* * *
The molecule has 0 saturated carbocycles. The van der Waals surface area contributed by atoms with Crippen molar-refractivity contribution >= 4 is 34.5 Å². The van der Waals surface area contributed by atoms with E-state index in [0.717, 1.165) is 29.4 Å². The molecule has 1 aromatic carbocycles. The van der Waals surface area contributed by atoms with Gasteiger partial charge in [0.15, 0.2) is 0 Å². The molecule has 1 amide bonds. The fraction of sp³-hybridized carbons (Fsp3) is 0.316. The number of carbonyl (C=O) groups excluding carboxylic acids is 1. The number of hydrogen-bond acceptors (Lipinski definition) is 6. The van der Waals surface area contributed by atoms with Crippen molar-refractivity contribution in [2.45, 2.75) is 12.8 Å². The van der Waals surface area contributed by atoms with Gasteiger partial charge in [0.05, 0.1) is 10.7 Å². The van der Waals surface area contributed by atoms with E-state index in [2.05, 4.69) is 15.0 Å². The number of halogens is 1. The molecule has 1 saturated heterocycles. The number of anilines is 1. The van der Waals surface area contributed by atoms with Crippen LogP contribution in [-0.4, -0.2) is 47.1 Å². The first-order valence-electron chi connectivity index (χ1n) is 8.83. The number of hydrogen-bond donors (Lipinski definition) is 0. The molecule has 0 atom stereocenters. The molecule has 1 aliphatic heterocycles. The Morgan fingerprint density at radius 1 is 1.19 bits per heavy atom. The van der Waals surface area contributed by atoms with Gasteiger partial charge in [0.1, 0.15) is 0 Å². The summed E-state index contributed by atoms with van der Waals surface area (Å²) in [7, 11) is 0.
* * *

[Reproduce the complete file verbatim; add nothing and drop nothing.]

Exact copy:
The molecule has 0 saturated carbocycles. The van der Waals surface area contributed by atoms with Crippen molar-refractivity contribution >= 4 is 34.5 Å². The van der Waals surface area contributed by atoms with E-state index in [0.717, 1.165) is 29.4 Å². The molecule has 1 aromatic carbocycles. The van der Waals surface area contributed by atoms with Gasteiger partial charge in [0.15, 0.2) is 0 Å². The molecule has 1 amide bonds. The fraction of sp³-hybridized carbons (Fsp3) is 0.316. The number of carbonyl (C=O) groups excluding carboxylic acids is 1. The number of hydrogen-bond acceptors (Lipinski definition) is 6. The van der Waals surface area contributed by atoms with Crippen molar-refractivity contribution in [2.45, 2.75) is 12.8 Å². The van der Waals surface area contributed by atoms with Gasteiger partial charge in [0.05, 0.1) is 10.7 Å². The van der Waals surface area contributed by atoms with E-state index in [2.05, 4.69) is 15.0 Å². The number of halogens is 1. The molecule has 1 saturated heterocycles. The number of anilines is 1. The van der Waals surface area contributed by atoms with Crippen LogP contribution in [-0.4, -0.2) is 47.1 Å². The first-order valence-electron chi connectivity index (χ1n) is 8.83. The number of hydrogen-bond donors (Lipinski definition) is 0. The molecule has 0 atom stereocenters. The molecule has 1 aliphatic heterocycles. The Morgan fingerprint density at radius 1 is 1.19 bits per heavy atom. The van der Waals surface area contributed by atoms with Gasteiger partial charge in [0.1, 0.15) is 0 Å². The summed E-state index contributed by atoms with van der Waals surface area (Å²) in [7, 11) is 0.